Carbon dating super
But for all its social implications, carbon dating is strictly math and chemistry.Specifically, the math of ratios and the chemistry of carbon-14. When these tiny particles from deep space fly into Earth, they inevitably strike particles in our atmosphere.
Authorities can now use radiocarbon dating to determine exactly what year an elephant was killed, showing whether its tusks were legally obtained or not.Environment Canada used the new technique for the first time to convict Toronto-based Five Star Auctions and Appraisals, and company director Chun Al Jin, in February, the department said in a news release this week.The company and Jin were each hit with a penalty of $9,375, or a total of $18,750, and had to hand over two tusks to authorities.Labrecque and Uno also collaborated with the University of California, Irvine on the analysis, which costs about $1,000 US per tusk.Uno said this is the first time the technique was used in a true forensics case.(Tyrone Siu/Reuters) The company had claimed that the tusks were antiques.
But a radiocarbon analysis of the tusks showed that they likely both belonged to the same elephant, killed in 1978 plus or minus a year, said Guillaume Labrecque, of the radiochronology laboratory at Quebec's Laval University, who helped conduct the analysis. "The facts are right there." Radiocarbon dating is a technique commonly used in forensics and archeology to figure out the age of materials that come from plants or animals, such as bone or wood.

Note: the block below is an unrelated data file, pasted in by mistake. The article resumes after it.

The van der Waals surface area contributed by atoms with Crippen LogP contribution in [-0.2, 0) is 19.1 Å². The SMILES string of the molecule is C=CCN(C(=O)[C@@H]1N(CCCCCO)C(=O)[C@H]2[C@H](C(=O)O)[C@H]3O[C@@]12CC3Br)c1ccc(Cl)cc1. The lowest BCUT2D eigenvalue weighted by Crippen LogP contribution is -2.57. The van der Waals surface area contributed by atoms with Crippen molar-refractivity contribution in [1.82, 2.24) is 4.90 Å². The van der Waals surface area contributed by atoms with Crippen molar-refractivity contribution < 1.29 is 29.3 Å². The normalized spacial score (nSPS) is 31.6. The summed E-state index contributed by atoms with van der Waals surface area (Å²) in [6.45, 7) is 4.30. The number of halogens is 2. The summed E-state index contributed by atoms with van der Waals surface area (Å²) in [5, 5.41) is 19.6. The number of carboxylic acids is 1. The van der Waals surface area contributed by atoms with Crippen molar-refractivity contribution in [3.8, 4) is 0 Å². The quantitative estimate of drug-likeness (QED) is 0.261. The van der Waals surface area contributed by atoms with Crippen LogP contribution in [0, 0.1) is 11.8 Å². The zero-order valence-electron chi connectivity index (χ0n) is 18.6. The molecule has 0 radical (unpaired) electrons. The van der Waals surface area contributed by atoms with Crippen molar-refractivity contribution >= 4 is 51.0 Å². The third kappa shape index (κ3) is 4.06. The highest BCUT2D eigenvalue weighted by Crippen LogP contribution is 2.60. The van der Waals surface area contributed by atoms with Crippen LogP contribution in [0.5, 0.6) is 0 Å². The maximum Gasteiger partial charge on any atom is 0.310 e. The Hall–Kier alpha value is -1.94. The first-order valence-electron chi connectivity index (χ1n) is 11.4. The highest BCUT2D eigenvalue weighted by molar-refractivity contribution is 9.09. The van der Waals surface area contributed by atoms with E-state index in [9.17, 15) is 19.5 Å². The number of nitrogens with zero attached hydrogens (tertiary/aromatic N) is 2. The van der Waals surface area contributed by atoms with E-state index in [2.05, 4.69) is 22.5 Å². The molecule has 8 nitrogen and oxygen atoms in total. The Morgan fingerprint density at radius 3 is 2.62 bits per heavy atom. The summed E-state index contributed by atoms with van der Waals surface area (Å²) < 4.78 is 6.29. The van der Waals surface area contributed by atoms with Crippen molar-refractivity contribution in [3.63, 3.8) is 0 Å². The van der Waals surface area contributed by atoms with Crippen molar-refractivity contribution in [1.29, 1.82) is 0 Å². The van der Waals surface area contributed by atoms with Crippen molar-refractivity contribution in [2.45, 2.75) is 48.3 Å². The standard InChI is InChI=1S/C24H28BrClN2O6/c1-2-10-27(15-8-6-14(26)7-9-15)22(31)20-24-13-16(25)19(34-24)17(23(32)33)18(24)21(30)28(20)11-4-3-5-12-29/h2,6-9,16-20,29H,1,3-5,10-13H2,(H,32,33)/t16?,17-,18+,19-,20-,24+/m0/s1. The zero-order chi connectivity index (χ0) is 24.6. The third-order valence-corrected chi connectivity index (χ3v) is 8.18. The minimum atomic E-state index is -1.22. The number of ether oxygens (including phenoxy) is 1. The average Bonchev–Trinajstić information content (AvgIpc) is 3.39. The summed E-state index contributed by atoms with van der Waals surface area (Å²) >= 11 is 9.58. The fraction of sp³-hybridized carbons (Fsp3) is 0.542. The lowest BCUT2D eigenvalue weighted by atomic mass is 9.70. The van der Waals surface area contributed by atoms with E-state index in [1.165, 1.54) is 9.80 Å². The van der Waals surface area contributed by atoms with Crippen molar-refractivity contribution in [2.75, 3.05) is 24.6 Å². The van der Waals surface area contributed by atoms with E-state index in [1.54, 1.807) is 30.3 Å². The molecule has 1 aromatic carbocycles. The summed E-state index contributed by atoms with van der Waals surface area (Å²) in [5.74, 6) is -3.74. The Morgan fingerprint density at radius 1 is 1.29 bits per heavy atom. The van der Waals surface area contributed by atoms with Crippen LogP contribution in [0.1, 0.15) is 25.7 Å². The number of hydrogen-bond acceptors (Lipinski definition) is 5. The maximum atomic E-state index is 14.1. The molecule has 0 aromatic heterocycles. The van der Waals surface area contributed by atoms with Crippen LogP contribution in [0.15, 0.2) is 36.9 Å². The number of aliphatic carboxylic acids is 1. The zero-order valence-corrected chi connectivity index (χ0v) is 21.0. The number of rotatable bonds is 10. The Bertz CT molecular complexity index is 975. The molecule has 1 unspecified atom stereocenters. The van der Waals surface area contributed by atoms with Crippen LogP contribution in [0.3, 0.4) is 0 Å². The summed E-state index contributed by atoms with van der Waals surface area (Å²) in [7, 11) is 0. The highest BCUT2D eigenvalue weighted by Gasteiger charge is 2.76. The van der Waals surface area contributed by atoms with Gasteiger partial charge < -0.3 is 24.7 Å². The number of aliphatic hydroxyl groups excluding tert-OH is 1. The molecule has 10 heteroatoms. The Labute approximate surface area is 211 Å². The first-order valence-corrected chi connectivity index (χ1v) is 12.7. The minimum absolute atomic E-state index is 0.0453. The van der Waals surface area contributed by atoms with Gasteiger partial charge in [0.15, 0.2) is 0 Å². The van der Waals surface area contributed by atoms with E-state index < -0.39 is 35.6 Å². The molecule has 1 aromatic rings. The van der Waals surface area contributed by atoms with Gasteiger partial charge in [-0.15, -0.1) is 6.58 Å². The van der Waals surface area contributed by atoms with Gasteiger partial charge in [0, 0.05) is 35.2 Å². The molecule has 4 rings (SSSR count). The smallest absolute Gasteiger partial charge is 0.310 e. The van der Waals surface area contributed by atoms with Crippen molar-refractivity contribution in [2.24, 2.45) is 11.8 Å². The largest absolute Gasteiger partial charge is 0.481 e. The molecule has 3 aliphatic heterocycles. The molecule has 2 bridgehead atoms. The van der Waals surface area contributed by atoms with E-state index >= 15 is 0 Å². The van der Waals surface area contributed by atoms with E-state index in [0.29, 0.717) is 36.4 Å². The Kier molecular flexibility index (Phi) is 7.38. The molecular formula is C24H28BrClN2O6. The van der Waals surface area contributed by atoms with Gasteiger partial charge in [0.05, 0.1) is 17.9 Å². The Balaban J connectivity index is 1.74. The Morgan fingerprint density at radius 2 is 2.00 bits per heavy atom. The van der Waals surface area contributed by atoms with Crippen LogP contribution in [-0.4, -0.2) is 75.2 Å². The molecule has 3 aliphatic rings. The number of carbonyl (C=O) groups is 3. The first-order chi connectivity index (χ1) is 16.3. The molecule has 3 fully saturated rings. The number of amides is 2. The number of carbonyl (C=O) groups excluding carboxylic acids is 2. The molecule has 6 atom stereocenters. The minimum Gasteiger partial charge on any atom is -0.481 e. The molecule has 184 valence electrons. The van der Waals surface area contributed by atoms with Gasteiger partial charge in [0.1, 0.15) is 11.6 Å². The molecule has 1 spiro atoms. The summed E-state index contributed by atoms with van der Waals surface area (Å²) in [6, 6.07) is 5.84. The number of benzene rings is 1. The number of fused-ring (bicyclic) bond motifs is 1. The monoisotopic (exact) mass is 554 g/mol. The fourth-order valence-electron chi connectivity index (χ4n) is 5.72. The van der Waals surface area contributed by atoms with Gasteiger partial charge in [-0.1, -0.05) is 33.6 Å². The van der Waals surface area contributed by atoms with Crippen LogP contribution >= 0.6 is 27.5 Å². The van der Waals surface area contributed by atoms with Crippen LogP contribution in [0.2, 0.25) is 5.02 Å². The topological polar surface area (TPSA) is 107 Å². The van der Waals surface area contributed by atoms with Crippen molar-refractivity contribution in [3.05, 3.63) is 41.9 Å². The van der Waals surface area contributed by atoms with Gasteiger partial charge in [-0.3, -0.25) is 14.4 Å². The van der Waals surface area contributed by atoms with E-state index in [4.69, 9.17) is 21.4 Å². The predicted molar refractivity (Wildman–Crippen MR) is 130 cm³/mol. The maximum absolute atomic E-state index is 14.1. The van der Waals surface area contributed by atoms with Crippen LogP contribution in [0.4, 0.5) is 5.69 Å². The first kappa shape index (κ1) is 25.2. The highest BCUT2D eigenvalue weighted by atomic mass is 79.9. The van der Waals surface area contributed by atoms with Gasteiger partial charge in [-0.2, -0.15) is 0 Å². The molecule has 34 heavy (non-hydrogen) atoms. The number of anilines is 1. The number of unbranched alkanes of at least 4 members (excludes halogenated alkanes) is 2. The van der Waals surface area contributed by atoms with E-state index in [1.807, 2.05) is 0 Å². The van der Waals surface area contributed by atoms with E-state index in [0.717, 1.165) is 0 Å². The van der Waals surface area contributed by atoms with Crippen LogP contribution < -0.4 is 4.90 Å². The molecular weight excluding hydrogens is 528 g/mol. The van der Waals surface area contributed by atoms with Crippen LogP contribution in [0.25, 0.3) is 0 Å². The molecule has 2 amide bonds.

Willard Libby of the University of Chicago was the one who first realized the value of this punctual decay.
In the 1950s, he reasoned that if the atmosphere has a dependable ratio of regular carbon to carbon-14, that same ratio should be found in any living thing.
This collision causes a billiards-style reaction: Cosmic radiation knocks a neutron off a particle, which in turn smacks into nitrogen, which then knocks off a proton from the nitrogen.
When this chain reaction happens, the nitrogen drops down a spot in the periodic table and becomes carbon. Only about one in a trillion carbon atoms qualify as this variety.
But younger samples contain higher concentrations of carbon-14 because extra carbon-14 was added to the atmosphere by nuclear tests in the 1950s. The idea of analyzing elephant tusks with radiocarbon dating to identify illegal specimens was developed by Kevin Uno, a postdoctoral researcher at Columbia University in New York, who published a paper about it in 2013. So Uno asked Labrecque to use a chemical procedure to convert the material in the tusks to pure carbon dioxide.